Paypal Sneaks in New Fees for Paypal-to-Paypal Transactions
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If you are used to getting payments sent to your Paypal account, you may have noticed in the past couple of weeks that you are suddenly being charged a fee even for Paypal-to-Paypal payments! In other words, where it used to be free to send and receive payments between Paypal accounts, suddenly (and seemingly without warning), Paypal users are getting hit with fees for inter-Paypal transfers!

It has to do with their new, amended Paypal terms of service. Effective on June 3, 2009, Paypal snuck in an amendment to their user agreement. That amendment says that any payment, for any transaction, will incur a fee to the recipient (the person being paid). This includes any payments you receive from using the “request money” function.


The only exception is for a Paypal to Paypal payment that is also earmarked as “personal” (for which you cannot use the “request money” function.”) They call this a “personal transfer”:

And make no mistake – if Paypal finds out that the payee received funds earmarked as “personal” when they were really for a service, as Paypal explains:

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“If you are selling goods or services, you may not ask the buyer to send you a personal payment for the purchase. If you do so, PayPal may remove your ability to accept personal payments.”

Now, while this doesn’t say that a penalty may be incurred if the buyer voluntarily marks a payment as “personal” even if it’s not, one has to imagine that Paypal will come down on that like a ton of bricks as well.

In addition to the new Terms of Service, Paypal has rolled out a modified payment interface.

 

The new “services” payment interface:

The new “personal” payment interface:

The new, amended Paypal terms of service state, in full in the relevant part, that:

“Fees depend on whether you are making a commercial transaction or a personal transaction. A commercial transaction involves buying and selling goods or services, and payments received when you send a “request money” using PayPal. A personal transaction involves sending money to and receiving money from friends and family without making a purchase.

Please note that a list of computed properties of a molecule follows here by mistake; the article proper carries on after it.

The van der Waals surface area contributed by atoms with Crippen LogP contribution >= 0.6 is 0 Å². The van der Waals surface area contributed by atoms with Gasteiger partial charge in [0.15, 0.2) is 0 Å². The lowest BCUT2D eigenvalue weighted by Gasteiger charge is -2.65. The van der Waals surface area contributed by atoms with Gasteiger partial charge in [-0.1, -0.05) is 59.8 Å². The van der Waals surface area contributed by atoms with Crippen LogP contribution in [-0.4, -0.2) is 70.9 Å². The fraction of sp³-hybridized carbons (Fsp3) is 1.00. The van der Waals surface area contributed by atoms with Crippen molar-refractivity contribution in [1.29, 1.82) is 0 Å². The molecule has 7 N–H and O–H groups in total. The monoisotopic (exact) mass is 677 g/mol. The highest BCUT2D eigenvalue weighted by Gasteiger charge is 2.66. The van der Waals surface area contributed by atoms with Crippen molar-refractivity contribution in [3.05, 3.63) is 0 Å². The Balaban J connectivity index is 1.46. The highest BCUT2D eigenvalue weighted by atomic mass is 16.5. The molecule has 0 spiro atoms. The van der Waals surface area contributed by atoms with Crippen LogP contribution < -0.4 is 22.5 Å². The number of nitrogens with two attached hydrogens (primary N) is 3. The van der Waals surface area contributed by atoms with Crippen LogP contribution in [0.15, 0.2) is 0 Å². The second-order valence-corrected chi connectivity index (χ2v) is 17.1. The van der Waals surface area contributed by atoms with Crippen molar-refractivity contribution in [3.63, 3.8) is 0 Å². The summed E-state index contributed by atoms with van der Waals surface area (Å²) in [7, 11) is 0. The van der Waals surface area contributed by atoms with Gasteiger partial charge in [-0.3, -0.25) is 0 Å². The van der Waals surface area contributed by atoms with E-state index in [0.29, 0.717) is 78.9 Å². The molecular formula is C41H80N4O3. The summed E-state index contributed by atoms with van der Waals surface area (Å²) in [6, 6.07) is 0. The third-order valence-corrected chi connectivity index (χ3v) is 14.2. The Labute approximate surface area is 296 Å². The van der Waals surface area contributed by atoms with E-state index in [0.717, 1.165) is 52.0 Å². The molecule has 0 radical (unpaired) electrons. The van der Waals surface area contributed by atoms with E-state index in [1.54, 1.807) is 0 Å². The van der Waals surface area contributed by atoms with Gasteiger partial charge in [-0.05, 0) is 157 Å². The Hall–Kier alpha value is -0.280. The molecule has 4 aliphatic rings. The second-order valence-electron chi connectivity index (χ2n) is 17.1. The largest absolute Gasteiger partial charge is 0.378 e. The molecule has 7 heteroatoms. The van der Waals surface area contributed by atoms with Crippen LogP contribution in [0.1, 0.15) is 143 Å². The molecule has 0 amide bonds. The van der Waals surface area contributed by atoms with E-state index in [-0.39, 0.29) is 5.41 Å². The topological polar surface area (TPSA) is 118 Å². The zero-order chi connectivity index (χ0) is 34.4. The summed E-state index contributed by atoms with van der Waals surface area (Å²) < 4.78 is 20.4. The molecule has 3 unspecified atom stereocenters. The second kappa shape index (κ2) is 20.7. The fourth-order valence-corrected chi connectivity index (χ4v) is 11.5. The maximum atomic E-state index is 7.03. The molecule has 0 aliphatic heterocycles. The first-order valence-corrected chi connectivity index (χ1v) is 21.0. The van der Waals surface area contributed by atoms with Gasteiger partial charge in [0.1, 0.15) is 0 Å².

If you are selling goods or services, you may not ask the buyer to send you a personal payment for the purchase. If you do so, PayPal may remove your ability to accept personal payments.”

Paypal also goes on to say that “Fees depend on the payment source that the sender selects. The amount of the fee will be shown at the time the payment is sent. The Fee is paid by either the sender or the recipient. The sender decides who pays.”

That said, we have been unable to find the “sender decides who pays” option in Paypal. Despite testing numerous transactions, it has always been the recipient who has been charged the fee.

Under the new terms, the fee is 2.9% for anything up to $3000 (3.9% if you are outside the U.S.), and goes down a bit for higher amounts. On top of that they tack on a fixed fee (based on where you are located) and, if there is currency conversion involved, they charge an extra 2.5% on top of the exchange rate!

Fees for payments within the United States:

Fees for payments across international borders:

Fixed fee:

The currency conversion fee:

Legally speaking, by using Paypal after the new Terms of Service have been posted, you are accepting the new terms.

If, like many others, you feel that this is the last straw, you may be interested in our article, 3 Easy Alternatives to Paypal.

You can read the new Paypal Terms of Service here.

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The Internet Patrol is and always has been free. We don't hide our articles behind a paywall, or restrict the number of articles you can read in a month if you don't give us money. That said, it does cost us money to run the site, so if something you read here was helpful or useful, won't you consider donating something to help keep the Internet Patrol free?
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